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WOLK-ROGERS: There is a widespread popular anger at an injustice. That's why I say it's a revolution. You know, it's caused by exploitation. But this time, it's of our youth. It's of our public school kids.

RAZ: Today on the show, Inspired To Action - ideas about what it takes to inspire people to take up a cause or follow a leader and produce real change and why some movements succeed and others don't. And Diane Wolk-Rogers says her students from Parkland remind her of leaders who inspired some of the greatest movements for social change.

WOLK-ROGERS: Not only are these kids really bright and have terrific communication skills, but when I talked about emotional intelligence, they know how to yell without yelling. If you were there in Washington and you saw Emma and how she took that time to be silent, that, to me, was as powerful as Dr. Martin Luther King's "I Have A Dream" speech because when I went there, at first I'm thinking they're not getting it. They're not getting it. And then when Emma got up there and she said nothing and she forced people to start to feel and to listen to their own thoughts, that's yelling without yelling. And I was looking around at the crowd. I go, yeah, people are thinking now. People want change now.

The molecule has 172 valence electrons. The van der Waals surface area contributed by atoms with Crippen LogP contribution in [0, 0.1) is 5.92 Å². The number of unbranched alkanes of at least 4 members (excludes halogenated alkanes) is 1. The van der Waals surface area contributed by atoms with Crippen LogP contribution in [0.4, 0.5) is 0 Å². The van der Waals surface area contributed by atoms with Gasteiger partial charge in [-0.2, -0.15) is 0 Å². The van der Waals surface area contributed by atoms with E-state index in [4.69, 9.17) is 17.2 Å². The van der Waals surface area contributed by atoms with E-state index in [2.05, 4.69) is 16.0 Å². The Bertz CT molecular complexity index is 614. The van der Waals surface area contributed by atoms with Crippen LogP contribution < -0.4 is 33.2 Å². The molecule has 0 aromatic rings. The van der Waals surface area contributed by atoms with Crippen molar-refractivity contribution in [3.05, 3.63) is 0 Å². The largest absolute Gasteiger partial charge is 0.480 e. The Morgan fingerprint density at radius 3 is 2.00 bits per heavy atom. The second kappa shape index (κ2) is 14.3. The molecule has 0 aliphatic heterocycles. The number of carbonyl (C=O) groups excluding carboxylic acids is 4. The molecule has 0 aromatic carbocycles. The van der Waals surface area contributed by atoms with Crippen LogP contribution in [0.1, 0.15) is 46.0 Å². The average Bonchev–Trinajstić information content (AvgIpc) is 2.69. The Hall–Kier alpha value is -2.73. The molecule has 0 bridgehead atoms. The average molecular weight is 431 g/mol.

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WOLK-ROGERS: These are public school kids engaged in the issue of gun regulation, and their endeavor has moved our hearts. And they shouldn't have to do this on their own. They're asking you. They're asking all of us to get involved. This isn't a spectator sport. So what's the right answer? I don't know. Listen. I'm no gun control expert. I teach the humanities. To be human is to learn, and to be part of a civilization is to share your knowledge. This kind of honest, brave and sincere engagement is what I asked of my students, what I expect of myself as a teacher and what I demand of you now.